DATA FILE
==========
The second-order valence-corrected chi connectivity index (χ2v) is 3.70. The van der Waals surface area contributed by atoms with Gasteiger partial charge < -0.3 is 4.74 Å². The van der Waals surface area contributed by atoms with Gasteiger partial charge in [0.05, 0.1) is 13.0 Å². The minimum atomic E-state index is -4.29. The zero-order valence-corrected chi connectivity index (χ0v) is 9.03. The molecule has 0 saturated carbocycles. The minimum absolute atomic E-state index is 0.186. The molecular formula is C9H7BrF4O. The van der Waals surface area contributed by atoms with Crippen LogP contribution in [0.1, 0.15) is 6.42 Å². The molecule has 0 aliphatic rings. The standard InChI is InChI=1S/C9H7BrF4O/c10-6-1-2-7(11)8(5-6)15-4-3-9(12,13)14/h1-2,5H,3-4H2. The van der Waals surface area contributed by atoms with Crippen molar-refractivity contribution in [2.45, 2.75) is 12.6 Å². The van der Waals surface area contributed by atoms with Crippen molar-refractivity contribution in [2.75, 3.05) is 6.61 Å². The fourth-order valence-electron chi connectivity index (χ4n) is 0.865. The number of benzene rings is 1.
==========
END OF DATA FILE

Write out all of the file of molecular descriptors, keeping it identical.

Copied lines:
The second-order valence-corrected chi connectivity index (χ2v) is 3.70. The van der Waals surface area contributed by atoms with Gasteiger partial charge < -0.3 is 4.74 Å². The van der Waals surface area contributed by atoms with Gasteiger partial charge in [0.05, 0.1) is 13.0 Å². The minimum atomic E-state index is -4.29. The zero-order valence-corrected chi connectivity index (χ0v) is 9.03. The molecule has 0 saturated carbocycles. The minimum absolute atomic E-state index is 0.186. The molecular formula is C9H7BrF4O. The van der Waals surface area contributed by atoms with Crippen LogP contribution in [0.1, 0.15) is 6.42 Å². The molecule has 0 aliphatic rings. The standard InChI is InChI=1S/C9H7BrF4O/c10-6-1-2-7(11)8(5-6)15-4-3-9(12,13)14/h1-2,5H,3-4H2. The van der Waals surface area contributed by atoms with Crippen molar-refractivity contribution in [2.45, 2.75) is 12.6 Å². The van der Waals surface area contributed by atoms with Crippen molar-refractivity contribution in [2.75, 3.05) is 6.61 Å². The fourth-order valence-electron chi connectivity index (χ4n) is 0.865. The number of benzene rings is 1.